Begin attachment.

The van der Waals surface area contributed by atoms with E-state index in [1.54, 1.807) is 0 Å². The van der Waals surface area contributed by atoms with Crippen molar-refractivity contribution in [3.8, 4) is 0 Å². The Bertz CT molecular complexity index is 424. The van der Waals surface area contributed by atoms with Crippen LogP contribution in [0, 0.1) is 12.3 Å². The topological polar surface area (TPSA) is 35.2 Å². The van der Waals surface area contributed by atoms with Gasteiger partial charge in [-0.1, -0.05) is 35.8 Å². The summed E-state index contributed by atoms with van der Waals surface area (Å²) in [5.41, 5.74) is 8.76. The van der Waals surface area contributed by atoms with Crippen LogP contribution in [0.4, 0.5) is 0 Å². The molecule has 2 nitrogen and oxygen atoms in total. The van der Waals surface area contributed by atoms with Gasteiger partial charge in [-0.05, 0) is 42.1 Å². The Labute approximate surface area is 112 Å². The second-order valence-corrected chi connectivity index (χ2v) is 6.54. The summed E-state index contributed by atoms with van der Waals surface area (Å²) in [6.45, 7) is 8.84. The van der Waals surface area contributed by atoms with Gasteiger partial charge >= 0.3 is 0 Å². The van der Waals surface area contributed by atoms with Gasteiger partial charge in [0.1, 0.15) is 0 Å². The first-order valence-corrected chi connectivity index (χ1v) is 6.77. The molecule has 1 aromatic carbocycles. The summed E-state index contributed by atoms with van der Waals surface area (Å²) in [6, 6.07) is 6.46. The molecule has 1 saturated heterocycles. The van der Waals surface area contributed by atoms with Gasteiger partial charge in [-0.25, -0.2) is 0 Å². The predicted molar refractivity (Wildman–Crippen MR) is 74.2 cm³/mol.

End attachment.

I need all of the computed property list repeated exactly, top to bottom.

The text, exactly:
The van der Waals surface area contributed by atoms with E-state index in [1.54, 1.807) is 0 Å². The van der Waals surface area contributed by atoms with Crippen molar-refractivity contribution in [3.8, 4) is 0 Å². The Bertz CT molecular complexity index is 424. The van der Waals surface area contributed by atoms with Crippen LogP contribution in [0, 0.1) is 12.3 Å². The topological polar surface area (TPSA) is 35.2 Å². The van der Waals surface area contributed by atoms with Gasteiger partial charge in [-0.1, -0.05) is 35.8 Å². The summed E-state index contributed by atoms with van der Waals surface area (Å²) in [5.41, 5.74) is 8.76. The van der Waals surface area contributed by atoms with Crippen LogP contribution in [0.4, 0.5) is 0 Å². The molecule has 2 nitrogen and oxygen atoms in total. The van der Waals surface area contributed by atoms with Gasteiger partial charge in [-0.05, 0) is 42.1 Å². The Labute approximate surface area is 112 Å². The second-order valence-corrected chi connectivity index (χ2v) is 6.54. The summed E-state index contributed by atoms with van der Waals surface area (Å²) in [6.45, 7) is 8.84. The van der Waals surface area contributed by atoms with Gasteiger partial charge >= 0.3 is 0 Å². The van der Waals surface area contributed by atoms with Gasteiger partial charge in [0.1, 0.15) is 0 Å². The first-order valence-corrected chi connectivity index (χ1v) is 6.77. The molecule has 1 aromatic carbocycles. The summed E-state index contributed by atoms with van der Waals surface area (Å²) in [6, 6.07) is 6.46. The molecule has 1 saturated heterocycles. The van der Waals surface area contributed by atoms with Gasteiger partial charge in [-0.25, -0.2) is 0 Å². The predicted molar refractivity (Wildman–Crippen MR) is 74.2 cm³/mol.